Meanwhile, Alec had worked his way back through the pack to put himself within striking distance as the white flag came down. With the savvy of a seasoned Red Hook racer and the energy of the crowd driving him towards the line, Alec took third place in a sprint finish against last year's series winner to secure a spot on the podium and his best finish in a finals to date. MENTAL! This race was so difficult, and yet, despite the many mechanicals, crashes, flats, and mishaps that faced the team, Alec’s third place finish and Eamon’s Top Antagonist jersey are a testament to the depth and tenacity of Specialized x Rocket Espresso. The crew is already looking forward to the sunny and dry climate of Spain and has every expectation that they’ll be crowded on the podium in Barcelona.
It's time for round two of the Red Hook Criterium, and this time, Team Specialized x Rocket Espresso is heading to London. Of course, Manual for Speed is a step behind and gonzo reporting as they go. Read on to see what the Doctors of Journalism have to say about the coming event.
After nearly a two-month break, the Red Hook Crit (RHC) series is at it once again. This time, the Mad Max meets F1 meets Roller Derby meets Glastonbury Race/Party/Experience will be careening through London’s Greenwich Peninsula. In times past, pirates were hung in cages on the shores of this peninsula to serve as a warning to all those who might wish to pursue the pirate life. With the cutthroat, no-holds barred street fight of the RHC coming to town, it’s obvious that the warning has long been forgotten. So expect plunder, expect thrills, and yes of course, booty…the prize money—come on!
It's into this fray that the good ship, Specialized x Rocket Espresso, sails. The crew is well prepared, packing enough combined watts to power the London Eye. They arrive with every expectation that they can repeat and improve on the success they had in Brooklyn as they aim their cannons at the most important fixed gear race in Ye Olde Albion.
And while the entire team has been putting in hours of preparation, there is no doubt that this race is going to be a special one for Alec Briggs. Born and raised in London, Alec cut his teeth, or should we say chiseled his legs, on the banked curves of the Herne Hill Velodrome that's just a stone's throw away from the RHC racecourse. Will it be Alec’s day? Only time will tell, but team Specialized x Rocket Espresso is stacked with talent and Alec isn’t alone in his quest for the top step of the podium.
Team leader Aldo Ilešič set the lap record on the London course in 2016, and after so many visits to the podium, he is still searching for that elusive top step. Will London be his race? Aldo returns to the UK alongside the team’s young muscle, Eamon Lucas, and both are in beast mode after a long block of racing in America's most prestigious criteriums. As for the winner of Red Hook Brooklyn, Stefan Schafer, he's known to keep a low profile. But with one win already under his belt, there's no doubt that the quiet German will be hungry for more.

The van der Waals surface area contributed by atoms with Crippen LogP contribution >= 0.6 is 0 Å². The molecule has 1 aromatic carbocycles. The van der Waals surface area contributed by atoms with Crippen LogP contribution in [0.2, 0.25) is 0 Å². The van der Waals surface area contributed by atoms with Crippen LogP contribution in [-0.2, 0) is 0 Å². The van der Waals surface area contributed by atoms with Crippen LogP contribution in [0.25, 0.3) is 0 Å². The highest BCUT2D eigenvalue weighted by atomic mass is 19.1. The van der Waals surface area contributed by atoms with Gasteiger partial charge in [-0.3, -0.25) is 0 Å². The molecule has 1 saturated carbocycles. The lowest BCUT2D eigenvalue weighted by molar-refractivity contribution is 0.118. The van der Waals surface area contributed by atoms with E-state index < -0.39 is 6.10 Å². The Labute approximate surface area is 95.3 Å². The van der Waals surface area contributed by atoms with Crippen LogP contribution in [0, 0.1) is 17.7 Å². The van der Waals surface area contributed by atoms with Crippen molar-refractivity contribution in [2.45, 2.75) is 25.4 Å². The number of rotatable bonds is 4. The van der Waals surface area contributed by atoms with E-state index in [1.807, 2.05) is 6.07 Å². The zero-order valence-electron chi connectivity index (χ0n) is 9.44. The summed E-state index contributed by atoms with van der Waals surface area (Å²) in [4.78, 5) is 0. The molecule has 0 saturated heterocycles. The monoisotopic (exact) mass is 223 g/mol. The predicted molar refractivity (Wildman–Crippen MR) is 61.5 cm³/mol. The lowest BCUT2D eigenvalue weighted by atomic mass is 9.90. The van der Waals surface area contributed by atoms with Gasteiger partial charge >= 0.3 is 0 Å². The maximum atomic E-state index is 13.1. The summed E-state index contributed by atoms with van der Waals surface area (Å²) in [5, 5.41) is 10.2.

No matter the final outcome, the team is sure to make an impact aboard their brightly colored Allez. Forget the skull and crossbones, it’s the bright and audacious colors of these bicycles that strike fear into the heart of the peloton. Combined with the fact that these bikes look fast while they’re standing still, there's no doubt the team has a psychological advantage over the rest of the field. And while we can’t predict the future, we feel confident that there's a good chance you’ll see our racers storming the podium in London.
This year was the 10th anniversary of Red Hook Crit Brooklyn and the stakes had never been higher. Over the last decade, the prestige of this race has skyrocketed and the competition has responded in kind, with the racing becoming increasingly professional, the racers more dedicated, and the pace of competition increasingly faster. In 2017, the Red Hook Crit (RHC) series will stop in Brooklyn, London, Barcelona, and Milan, and the combination of densely-populated metropolitan locations, coupled with a full day of qualifying and racing, has become a wildly popular format. The enormous crowds that line the race course, from the first qualifier to the final, are testament to the success of these races. And with the hype of the 10th anniversary and beautiful weather in the forecast, this year’s edition was going to be nothing less than fire.
The addition of the Specialized x Rocket Espresso Gang of Four—Aldo, Eamon, Stefan, and Alec—was like adding jet fuel to the brightly-burning conflagration, and they took the event to an entirely new level. This team is a super group to such an extent that their palmarès have palmarès. In 2016 alone, Aldo was second in the series, Stefan took the victory in Milan, and Alec was well inside the top 10 overall. And while Brooklyn would be Eamon’s first Red Hook Crit, our dude wasn’t stressed—he’s spent the last couple years ripping legs off in crits and road races around the world. There were high hopes for the team to have a successful weekend, and they delivered in spades. Racing aboard their gorgeous Allez Sprint bikes, bedecked in an insane graphic treatment (designed by Dylan Buffington), the team was dressed to kill and the hunt was on.